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Object Orientation in Dyalog APL Implementation details V1.01.

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1 Object Orientation in Dyalog APL Implementation details V1.01

2 Dyalog implemented Object Orientation (OO) in APL. New territory was uncovered when venturing into OO. In keeping with the dynamic nature of APL a lot of questions were raised. And many were answered. Implementation details

3 Classes' system functions/commands All Interfaces, Classes & some Namespaces (ICN) come in scripted form. ⎕ SRC: Just like ⎕ NR returns the representation of a function in nested form, ⎕ SRC returns the representation of an ICN in nested form. ⎕ FIX: Just like ⎕ FX creates a function, ⎕ FIX creates an ICN. )ED ∘ Interf /○Cl/ ⍟ Ns Implementation details

4 Classes' system functions/commands monadic ⎕ CLASS returns the tree of references dyadic ⎕ CLASS casts an instance into another ns )CLASSES lists classes in the namespace :Implements identifies what it implements ⎕ DF change the display form of a NS )INTERFACES lists all interfaces in the current namespace Implementation details

5 Classes: A class can implement one or more interfaces. An interface describes what it should do. The class describes how it should be done. Implementation details

6 This maneuvering interface describes what has to be done with a machine: )ed ∘ maneuvering It does NOT specify how it should be done. Implementation details

7 This car class implements maneuvering: VW← ⎕ new Car VW.GasPedal 60 Going up to 60 (maneuvering ⎕ class VW).Steer 140 Heading NW (maneuvering ⎕ class VW).Accellerate 120 Going up to 120 VW.GasPedal 100 Going down to 100 VW.BreakPedal 1 Breaking... Implementation details

8 This plane class implements maneuvering: C172← ⎕ new Plane C172.Stick 23 Heading 20 C172.Handle 200 Going up to 200 C172.Stick Climbing, Heading 20 (maneuvering ⎕ class C172).Steer 210 Heading 210 (maneuvering ⎕ class C172).SlowDown 20 Flaps 20 degrees Implementation details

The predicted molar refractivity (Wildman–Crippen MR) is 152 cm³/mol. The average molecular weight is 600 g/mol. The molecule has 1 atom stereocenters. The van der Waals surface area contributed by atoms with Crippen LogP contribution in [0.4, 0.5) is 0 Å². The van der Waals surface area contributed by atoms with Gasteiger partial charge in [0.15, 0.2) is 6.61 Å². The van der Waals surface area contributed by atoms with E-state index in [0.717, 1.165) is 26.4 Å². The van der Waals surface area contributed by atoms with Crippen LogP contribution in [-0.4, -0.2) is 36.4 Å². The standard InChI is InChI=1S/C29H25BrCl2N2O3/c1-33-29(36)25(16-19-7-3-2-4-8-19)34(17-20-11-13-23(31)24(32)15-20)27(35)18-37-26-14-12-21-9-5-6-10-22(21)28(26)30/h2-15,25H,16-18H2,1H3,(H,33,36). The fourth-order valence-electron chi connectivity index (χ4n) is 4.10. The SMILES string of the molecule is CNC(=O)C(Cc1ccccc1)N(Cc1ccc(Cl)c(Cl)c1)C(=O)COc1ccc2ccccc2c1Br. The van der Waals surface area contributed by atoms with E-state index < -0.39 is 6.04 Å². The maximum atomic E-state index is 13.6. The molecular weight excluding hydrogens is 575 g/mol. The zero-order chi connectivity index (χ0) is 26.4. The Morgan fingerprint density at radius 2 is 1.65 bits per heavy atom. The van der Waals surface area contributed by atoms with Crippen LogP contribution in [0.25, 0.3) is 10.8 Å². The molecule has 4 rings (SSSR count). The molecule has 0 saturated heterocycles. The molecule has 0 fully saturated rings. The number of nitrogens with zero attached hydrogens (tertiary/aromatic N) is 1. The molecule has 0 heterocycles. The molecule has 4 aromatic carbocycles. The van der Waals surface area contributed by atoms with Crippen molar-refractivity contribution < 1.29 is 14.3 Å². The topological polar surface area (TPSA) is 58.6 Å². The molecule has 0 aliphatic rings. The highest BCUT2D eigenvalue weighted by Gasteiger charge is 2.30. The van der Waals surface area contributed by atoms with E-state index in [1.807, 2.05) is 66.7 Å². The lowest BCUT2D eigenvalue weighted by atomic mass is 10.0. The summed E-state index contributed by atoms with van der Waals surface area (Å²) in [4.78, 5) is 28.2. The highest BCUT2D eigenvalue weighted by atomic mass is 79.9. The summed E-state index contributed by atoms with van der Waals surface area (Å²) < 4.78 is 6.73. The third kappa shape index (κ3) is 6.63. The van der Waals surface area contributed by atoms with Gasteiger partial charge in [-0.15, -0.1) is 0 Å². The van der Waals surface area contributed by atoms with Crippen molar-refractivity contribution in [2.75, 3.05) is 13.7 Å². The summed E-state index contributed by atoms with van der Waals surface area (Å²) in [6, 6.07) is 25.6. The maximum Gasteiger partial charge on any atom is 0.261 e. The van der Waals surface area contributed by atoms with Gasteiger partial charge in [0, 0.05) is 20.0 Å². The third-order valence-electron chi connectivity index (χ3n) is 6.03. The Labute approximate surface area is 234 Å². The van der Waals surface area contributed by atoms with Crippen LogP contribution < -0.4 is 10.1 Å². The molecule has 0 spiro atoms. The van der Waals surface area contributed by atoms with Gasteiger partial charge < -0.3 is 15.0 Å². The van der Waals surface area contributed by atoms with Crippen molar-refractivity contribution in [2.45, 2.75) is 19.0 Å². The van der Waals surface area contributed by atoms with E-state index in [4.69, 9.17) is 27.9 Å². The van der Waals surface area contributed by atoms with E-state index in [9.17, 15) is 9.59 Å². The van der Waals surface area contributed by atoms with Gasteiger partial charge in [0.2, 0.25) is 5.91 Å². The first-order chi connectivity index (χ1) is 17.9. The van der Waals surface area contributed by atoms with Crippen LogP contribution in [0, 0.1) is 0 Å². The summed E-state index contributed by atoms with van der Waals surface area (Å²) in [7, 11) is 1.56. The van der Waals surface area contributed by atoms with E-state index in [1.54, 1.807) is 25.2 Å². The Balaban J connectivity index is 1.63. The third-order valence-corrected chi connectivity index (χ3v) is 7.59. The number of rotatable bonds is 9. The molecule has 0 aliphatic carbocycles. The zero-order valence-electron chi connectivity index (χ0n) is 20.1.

9 Members' system functions/commands Members are Fields (variables), Methods (functions), properties and other classes. ⎕ INSTANCES lists the instances of a class ⎕ NEW creates an instance Special Property cases Triggers Implementation details

10 Properties In C# they are implemented as a pair of functions. In APL the 'name←' case is handled naturally. It is called the SIMPLE case and is the default. A second case where indexing is made using any object (as opposed to numbers) is also handled easily. This is the KEYED case. The array nature of APL introduced a notion of NUMBERED property. This is the third case. Implementation details

11 Properties: SIMPLE case When a property is set, its SET function is called. When retrieved, its GET function is called. The argument is a namespace containing the name of the property (Name) and its value (NewValue).

12 Properties: KEYED case ‘pa’ also contains the indices of the property (Indexers). The property MUST be used with [brackets] and their contents cannot be elided. Their shape must conform to APL rules for assignment and result. Implementation details

13 Properties: NUMBERED case The set/get function call is made, ONCE per index. ‘pa’ also contains the index to deal with (Indexers). It may be used with indices. The SHAPE function is used to check and generate indices. Their shape must conform to APL rules for assignment and result. Implementation details

14 Default Properties There can be only one. If a default property exist, [indexing] can be done directly on the instance. Doing instance[index]is the same as instance.defProp[index] If a property is the default then using “squad indexing” applies to the whole property Implementation details

15 Multiple Properties If several properties are similar the definition statement may include several names separated by commas, like this: :Property P1,P2,P3 The Get/Set functions’ argument will contain the name in ‘Name’ (as in arg.Name) Implementation details

16 Triggers t← ⎕ NEW trigger1 ('Dan' 'Baronet') Full name is Dan Baronet t.FirstName←'Daniel' Full name is Daniel Baronet Implementation details

17 Inheritance: new system functions/commands :Base used to call base class constructor ⎕ BASE used to call base class functions override/able Destructors are called when the instance is destroyed ⎕ NC/ ⎕ NL have been extended ⎕ THIS is the same as ( ⎕ NS'').## :implements, :access can be GUI based (ex: :Class F: ‘form’) :include Implementation details